The engine and remaining components were subjected to inspection after being removed from the basement of the house and relocated to a hangar at Deer Park Airport, Deer Park, Washington. The gear and flap actuating mechanisms were recovered, but due to damage to the linkage and hydraulic actuators, their positions could not be positively determined.

The engine interior showed no signs of friction-generated overheat, distress to metal parts, lack of lubrication or contamination. No contamination was found in the fuel pump or fuel lines, and the fuel servo finger screen was clean. The spark plugs showed no evidence of abnormal operating temperatures, build up of lead deposits, or accumulation of contaminants. Although mechanical continuity could not be positively established due to impact and fire damage, there was no evidence of abnormal wear to internal moving parts or failure of any component. The magnetos and all other accessories had either melted or been torn from the engine by the impact. All three blades of the wood and composite propeller had been sheared from their hub assemblies and consumed by the fire.

The dry vacuum pump was recovered, disassembled, and inspected. Neither the rotor, nor the vanes, each of which was removed from the rotor, showed any signs of abnormal wear, damage, or contamination buildup. The interior walls of the pump case showed no abnormal wear, scalloping, or contaminant buildup. The intake and output chambers within the pump case walls were clean and free from any foreign material.

Although all navigational and flight instruments were destroyed, the gyroscope mechanism from the attitude indicator was recovered and disassembled for inspection. The gyroscope rotor buckets showed no evidence of stains or contamination, and the air jet orifices were clean and free of any obstructions. When the rotor mass was spun rapidly by hand, there were no sounds of rubbing or grinding in the bearings, and there were no scars indicating rotor contact with the case.


According to the United States Government Flight Information Publication (U.S. Terminal Procedures), the IFR departure procedure from Coeur D'Alene Airport runway 01 is to turn left after departure and climb via the Coeur D'Alene VOR (COE) radial 005 until reaching 5,400 feet MSL. Then to reverse course and continue to climb while proceeding direct to the VOR. During the investigation, it was determined that about three and one-half miles north of the airport, COE radial 005 passes approximately one mile west of Alpine Lake (see Area Map #1). By plotting recorded radar tracking data (NTAP), it was determined that at 0748:15 (1548:15 UTC), five seconds after the pilot transmitted that he was not sure of his altitude and was in a right turn, the aircraft was less than a mile south of the accident site and one mile east of COE radial 005 (see Area Map #2).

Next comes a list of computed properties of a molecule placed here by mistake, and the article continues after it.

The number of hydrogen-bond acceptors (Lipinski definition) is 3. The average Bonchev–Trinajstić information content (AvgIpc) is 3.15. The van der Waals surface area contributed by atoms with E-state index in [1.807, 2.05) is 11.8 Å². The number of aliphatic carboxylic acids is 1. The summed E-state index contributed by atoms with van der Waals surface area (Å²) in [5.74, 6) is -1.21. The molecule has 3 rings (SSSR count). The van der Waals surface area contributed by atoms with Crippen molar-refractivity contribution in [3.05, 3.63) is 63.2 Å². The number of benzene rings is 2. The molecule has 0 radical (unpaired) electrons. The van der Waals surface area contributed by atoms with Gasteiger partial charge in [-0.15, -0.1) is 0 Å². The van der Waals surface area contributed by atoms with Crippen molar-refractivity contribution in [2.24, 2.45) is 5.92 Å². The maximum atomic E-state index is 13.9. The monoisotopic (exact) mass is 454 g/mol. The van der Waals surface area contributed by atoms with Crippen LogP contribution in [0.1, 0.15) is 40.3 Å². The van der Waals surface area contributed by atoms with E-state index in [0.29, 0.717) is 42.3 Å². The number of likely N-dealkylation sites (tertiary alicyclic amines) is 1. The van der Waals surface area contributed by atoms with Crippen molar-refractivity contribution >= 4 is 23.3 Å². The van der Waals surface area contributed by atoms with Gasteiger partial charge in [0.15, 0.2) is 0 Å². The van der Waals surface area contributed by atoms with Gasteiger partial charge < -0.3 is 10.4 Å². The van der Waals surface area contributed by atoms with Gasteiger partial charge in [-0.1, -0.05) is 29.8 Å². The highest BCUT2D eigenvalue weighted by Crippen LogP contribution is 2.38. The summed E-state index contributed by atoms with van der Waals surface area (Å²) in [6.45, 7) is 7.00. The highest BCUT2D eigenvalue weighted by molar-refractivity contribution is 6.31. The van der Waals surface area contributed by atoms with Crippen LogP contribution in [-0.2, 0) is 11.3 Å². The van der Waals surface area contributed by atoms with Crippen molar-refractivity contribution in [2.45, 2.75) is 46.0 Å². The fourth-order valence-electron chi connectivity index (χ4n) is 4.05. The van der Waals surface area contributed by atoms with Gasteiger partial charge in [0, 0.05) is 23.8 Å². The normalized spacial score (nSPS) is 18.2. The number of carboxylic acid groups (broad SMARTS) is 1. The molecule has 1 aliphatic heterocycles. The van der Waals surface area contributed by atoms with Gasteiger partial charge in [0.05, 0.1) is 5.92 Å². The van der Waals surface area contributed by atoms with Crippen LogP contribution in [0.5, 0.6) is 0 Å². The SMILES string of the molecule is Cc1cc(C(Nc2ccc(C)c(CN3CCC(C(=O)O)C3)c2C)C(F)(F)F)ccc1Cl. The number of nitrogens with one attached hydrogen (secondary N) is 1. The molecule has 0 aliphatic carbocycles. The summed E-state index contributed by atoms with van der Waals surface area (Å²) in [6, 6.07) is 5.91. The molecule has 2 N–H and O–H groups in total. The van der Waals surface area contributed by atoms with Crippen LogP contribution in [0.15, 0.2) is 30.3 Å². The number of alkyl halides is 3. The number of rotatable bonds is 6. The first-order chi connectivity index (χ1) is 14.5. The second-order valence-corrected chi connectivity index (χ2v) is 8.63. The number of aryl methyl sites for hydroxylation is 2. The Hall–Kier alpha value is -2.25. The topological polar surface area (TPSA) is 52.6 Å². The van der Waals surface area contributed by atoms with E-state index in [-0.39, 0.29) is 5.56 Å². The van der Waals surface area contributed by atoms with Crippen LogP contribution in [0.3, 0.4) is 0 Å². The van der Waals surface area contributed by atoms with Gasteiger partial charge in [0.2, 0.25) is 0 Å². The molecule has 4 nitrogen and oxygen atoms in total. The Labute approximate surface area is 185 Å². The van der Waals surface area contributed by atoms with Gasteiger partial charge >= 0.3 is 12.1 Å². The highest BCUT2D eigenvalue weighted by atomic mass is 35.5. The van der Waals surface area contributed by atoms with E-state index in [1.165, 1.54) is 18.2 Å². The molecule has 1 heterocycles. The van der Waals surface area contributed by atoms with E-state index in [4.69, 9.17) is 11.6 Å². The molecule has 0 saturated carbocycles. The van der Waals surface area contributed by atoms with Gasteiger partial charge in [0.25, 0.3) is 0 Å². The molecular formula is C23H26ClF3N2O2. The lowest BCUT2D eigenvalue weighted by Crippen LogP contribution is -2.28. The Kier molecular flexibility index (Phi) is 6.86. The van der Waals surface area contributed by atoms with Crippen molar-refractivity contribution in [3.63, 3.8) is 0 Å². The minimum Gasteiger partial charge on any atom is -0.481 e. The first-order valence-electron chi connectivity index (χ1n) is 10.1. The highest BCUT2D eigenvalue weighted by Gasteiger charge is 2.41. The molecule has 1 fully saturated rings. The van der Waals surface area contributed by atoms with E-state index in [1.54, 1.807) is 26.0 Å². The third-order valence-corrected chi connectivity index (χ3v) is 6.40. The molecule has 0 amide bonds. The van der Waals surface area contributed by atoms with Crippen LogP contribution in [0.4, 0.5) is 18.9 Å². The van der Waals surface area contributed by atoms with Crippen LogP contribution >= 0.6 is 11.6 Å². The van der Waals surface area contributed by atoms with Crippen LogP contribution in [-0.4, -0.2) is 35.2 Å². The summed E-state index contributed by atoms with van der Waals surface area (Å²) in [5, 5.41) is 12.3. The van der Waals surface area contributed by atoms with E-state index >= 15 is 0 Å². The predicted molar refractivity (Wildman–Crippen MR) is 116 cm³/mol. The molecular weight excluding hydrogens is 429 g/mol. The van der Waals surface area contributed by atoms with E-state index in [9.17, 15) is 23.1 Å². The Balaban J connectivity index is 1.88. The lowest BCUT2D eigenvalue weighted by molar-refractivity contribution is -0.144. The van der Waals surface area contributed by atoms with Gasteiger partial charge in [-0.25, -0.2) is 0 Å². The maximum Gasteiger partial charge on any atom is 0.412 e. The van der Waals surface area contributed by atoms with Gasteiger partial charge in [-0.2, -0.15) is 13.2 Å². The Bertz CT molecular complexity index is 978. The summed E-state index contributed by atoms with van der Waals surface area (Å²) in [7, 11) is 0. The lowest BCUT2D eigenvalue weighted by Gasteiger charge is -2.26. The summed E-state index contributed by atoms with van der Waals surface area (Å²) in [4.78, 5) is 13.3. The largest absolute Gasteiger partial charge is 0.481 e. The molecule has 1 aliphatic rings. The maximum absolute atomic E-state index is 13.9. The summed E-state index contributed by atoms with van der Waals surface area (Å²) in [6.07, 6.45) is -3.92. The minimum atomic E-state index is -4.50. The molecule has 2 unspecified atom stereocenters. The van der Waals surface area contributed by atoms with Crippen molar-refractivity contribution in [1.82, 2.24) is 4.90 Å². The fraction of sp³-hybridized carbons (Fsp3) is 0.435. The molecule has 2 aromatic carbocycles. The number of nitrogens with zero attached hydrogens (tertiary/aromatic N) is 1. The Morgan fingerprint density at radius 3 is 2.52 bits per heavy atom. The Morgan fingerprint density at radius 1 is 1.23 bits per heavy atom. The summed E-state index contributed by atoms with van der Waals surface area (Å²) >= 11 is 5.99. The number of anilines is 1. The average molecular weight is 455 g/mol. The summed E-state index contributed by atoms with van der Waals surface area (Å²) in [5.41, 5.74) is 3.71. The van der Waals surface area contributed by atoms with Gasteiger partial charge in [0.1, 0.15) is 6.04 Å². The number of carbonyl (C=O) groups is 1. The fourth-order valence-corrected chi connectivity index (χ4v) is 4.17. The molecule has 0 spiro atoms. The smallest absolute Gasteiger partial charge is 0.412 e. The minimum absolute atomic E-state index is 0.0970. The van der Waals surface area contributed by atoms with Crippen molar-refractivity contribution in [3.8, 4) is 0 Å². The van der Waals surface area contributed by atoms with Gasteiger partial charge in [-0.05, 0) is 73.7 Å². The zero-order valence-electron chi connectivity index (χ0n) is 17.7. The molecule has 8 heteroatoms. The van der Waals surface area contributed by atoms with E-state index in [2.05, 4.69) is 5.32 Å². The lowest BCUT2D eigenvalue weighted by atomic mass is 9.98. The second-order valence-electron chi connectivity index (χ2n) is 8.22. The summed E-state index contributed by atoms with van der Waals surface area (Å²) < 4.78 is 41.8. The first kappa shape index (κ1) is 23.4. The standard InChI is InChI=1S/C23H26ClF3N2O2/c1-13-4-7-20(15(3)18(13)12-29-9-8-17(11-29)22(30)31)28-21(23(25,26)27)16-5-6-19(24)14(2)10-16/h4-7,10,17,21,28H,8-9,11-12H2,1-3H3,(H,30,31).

Review of the LANCAIR IV Pilot's Operating Handbook revealed that according to the kit manufacturer, " has the potential to not only reduce its (the wing's) lifting capability, but also will significantly increase drag and stall speeds and more importantly change your stall characteristics." The handbook goes on to advise pilots that should the aircraft begin to accumulate ice, as soon as they notice it, they should attempt to avoid it by changing altitude or reversing course. The handbook further states that, "Flight into known icing is prohibited. Flight into inadvertent icing is not to be treated lightly." A portion of a warning on the same page as the aforementioned information states, "Stall/spin characteristics of the Lancair with ice have not been evaluated. AVOID!"

A forensic toxicology examination was performed on the remains of both occupants by the FAA Toxicology and Accident Research Laboratory. These tests failed to detect any cyanide, ethanol or drugs in their specimens, and there was no carbon monoxide detected in the passenger's blood. A test for carbon monoxide in the pilot's blood could not be completed because of a lack of suitable specimen.

(c) 2009-2011 Lee C. Baker. For informational purposes only.